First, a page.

Really Mr Gash ,you suprise me, such a visage may frighten those southern fops,Londoner's ect. but by the standards of the north that chap looks positivly handsome and benign.

Toolboxes,TOOLBOXES, Hmmm, this is a worrying development, someone has discovered or has prior knowledge of Draper's toolbox fetish.

[ 31 August 2001: Message edited by: tony draper ]

Hagbard the Amateur
1st Sep 2001, 01:10
I only have faith however in truly manual sheds - various useful shedionics, sure but all of this plank by wire stuff? Nahh.

1st Sep 2001, 01:12
Draper esq:


I`ve a number of those. The smallest is full of small implements for the assembly of scale model aircraft. The next biggest contains bicycle fettling tools. Next one up has car fixing gear inside. Finally the large one which is allegedly full of DIY stuff but, much to Mrs Lokis despair, has not been opened for a long time so I don`t really know. I plan to add another with all the paraphernalia for PC fixing soon.

tony draper
1st Sep 2001, 01:45
I love it when you talk dirty like that Mr L. :)

1st Sep 2001, 04:57
My `gnome de shed` is a old fashion concrete model,the pushing the wheelbarrow model with the standard flakey paint(i suspect the neighbours tom cat).
Now the tool-box is the old wood chest model,approx 1978 with the broken lock,acked up by the handy canvass shoulder bag where you find all the useful tools.
Now another thing occurred to me today when it started to rain,do the `Steel Shed` roofs make alot of noise when it rains,as opposed to the standard felt and hardboard?.This could be another minus in the choice of shed you buy...........

1st Sep 2001, 05:57
How little you know, you rich guys who have houses AND sheds. Postings sneer at RAF Valley of today, but 40-odd years ago No 7 site there consisted of steel sheds called Nissen Huts, fifteen or so years old and acceptable only to officers. The troops would never have stood for it. Yes, there was much noise in the rain, but that noise outside and relative dryness inside made it quite cosy. The proletariat had new accommodation, but at the expense of rain-noise. Most of the sheds, or huts as we haut mondaines called them, leaked. In my small portion of one, one overleapt the puddle between door and bed; but did not light the iron stove, to avoid inconvenience to the mice or birds nesting around the exit pipe. Where e'er you may roam, however, there's no place like Home.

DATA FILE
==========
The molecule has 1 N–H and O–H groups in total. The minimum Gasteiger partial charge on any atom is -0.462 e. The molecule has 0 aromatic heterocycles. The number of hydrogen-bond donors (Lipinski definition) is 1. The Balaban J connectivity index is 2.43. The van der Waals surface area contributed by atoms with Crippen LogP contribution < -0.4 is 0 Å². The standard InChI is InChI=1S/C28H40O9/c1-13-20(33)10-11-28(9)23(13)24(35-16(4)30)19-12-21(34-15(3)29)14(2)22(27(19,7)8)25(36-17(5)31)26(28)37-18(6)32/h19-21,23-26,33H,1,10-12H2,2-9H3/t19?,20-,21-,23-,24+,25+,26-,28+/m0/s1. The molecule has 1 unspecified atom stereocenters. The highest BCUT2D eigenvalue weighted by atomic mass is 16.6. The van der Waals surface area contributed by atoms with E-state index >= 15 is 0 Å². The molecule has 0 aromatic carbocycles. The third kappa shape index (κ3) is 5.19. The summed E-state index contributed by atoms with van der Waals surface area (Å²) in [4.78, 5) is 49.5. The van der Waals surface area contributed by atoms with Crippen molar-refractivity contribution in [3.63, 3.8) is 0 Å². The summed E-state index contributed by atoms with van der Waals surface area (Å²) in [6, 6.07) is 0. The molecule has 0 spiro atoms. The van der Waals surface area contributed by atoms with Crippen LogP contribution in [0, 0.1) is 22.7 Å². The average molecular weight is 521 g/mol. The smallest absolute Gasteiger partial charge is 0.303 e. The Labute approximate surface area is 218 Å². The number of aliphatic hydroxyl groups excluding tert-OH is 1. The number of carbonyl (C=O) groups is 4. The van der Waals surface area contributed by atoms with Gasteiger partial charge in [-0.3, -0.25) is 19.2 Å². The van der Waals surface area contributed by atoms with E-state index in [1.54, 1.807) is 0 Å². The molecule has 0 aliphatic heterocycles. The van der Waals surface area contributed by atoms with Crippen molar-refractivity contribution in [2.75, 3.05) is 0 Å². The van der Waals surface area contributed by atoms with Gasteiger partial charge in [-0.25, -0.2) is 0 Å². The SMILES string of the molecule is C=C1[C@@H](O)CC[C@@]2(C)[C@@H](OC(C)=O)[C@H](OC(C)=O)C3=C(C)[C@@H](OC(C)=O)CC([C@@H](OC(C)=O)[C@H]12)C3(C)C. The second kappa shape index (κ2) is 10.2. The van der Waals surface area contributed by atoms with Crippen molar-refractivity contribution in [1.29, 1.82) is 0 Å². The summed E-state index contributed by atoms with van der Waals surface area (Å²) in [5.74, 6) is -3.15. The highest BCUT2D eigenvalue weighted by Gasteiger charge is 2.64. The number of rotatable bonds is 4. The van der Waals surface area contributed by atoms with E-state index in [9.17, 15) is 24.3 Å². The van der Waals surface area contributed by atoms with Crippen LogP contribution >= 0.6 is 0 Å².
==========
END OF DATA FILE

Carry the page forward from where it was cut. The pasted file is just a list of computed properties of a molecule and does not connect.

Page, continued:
Feeton Terrafirma
1st Sep 2001, 09:37
Rain on the steel decking roof........ a troooly home making sound. (sounds the same as old fashioned corrigated iron)

As to tool boxes, well I could go on and on but suffice to say, I like to put my tool in a box ;)

Elliot Moose
1st Sep 2001, 21:01
I plan to commence work on my very own custom shed within a couple of days. I hope to have a nice concrete slab poured within a week so I can start raising as soon as I'm back from a stint far away around Oct 1. My main concern is being able to move the snowmobile in and out whilst still leaving room for a small bench, all of the shovels and rakes and implements of destruction, etc. which are presently filling the garage and preventing me from getting any other work done.
At least winter comes a lot later down here in the sun belt. The last shed I built (a noble upright log affair with footings made from an old hydro pole, floor from discarded pallets and lumber salvaged from the local dump, and roof sheeting liberated from a fence which was closer to horizontal than vertical) went up in constant snow in late September. What fun that was! Had to stop and shovel every now and again or I would lose my tools, and the bar on the chainsaw kept freezing up with the slush (which is a real pain when one is building a log shed).

In other news...Mrs. Moose is mostly concerned with the colour of the siding, curtains and making sure there are window boxes on the finished product. :rolleyes:

tony draper
2nd Sep 2001, 00:41
One musn't forget the chair, Draper favour's the old fashioned type rocker, near enough to the workbench so that the feet can reach it of course.
Women don't understand sheds, they see them as a threat, if sheds were compulsary marriages would last much longer.
Here's a thought, if Enstein had had a shed to sit in, instead of sitting about in fag coffee shops, we would have had a Unified Field Theory years ago.

[ 01 September 2001: Message edited by: tony draper ]

2nd Sep 2001, 01:01
Draper esq:

You have to be very careful about the structure and the chair combination. Surely you will have heard the saying "people in grass houses shouldn`t stow thrones"

My own favourite perch in my abode is number one toolbox(sorry).

tony draper
2nd Sep 2001, 01:15
I wish people would stop mentioning toolboxes, Draper has had treatment ,but it always lurks there beneath the surface, the naughty thoughts ect.